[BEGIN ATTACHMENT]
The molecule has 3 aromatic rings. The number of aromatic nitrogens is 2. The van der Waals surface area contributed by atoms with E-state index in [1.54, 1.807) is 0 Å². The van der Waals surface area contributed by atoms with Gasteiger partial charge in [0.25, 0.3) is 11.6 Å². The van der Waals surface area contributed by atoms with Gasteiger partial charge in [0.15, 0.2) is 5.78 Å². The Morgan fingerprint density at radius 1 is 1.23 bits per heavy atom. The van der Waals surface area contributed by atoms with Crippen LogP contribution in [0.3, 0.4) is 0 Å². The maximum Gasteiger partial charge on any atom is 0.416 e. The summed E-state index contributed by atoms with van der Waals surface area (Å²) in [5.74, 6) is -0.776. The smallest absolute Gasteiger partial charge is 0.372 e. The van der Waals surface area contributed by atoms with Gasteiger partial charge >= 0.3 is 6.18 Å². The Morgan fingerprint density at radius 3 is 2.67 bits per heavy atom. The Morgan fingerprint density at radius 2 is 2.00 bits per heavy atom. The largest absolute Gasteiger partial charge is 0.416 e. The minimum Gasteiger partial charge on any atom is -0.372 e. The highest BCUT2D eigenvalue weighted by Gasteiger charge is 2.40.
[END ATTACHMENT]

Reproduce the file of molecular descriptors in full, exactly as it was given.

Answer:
The molecule has 3 aromatic rings. The number of aromatic nitrogens is 2. The van der Waals surface area contributed by atoms with E-state index in [1.54, 1.807) is 0 Å². The van der Waals surface area contributed by atoms with Gasteiger partial charge in [0.25, 0.3) is 11.6 Å². The van der Waals surface area contributed by atoms with Gasteiger partial charge in [0.15, 0.2) is 5.78 Å². The Morgan fingerprint density at radius 1 is 1.23 bits per heavy atom. The van der Waals surface area contributed by atoms with Crippen LogP contribution in [0.3, 0.4) is 0 Å². The maximum Gasteiger partial charge on any atom is 0.416 e. The summed E-state index contributed by atoms with van der Waals surface area (Å²) in [5.74, 6) is -0.776. The smallest absolute Gasteiger partial charge is 0.372 e. The van der Waals surface area contributed by atoms with Gasteiger partial charge >= 0.3 is 6.18 Å². The Morgan fingerprint density at radius 3 is 2.67 bits per heavy atom. The Morgan fingerprint density at radius 2 is 2.00 bits per heavy atom. The largest absolute Gasteiger partial charge is 0.416 e. The minimum Gasteiger partial charge on any atom is -0.372 e. The highest BCUT2D eigenvalue weighted by Gasteiger charge is 2.40.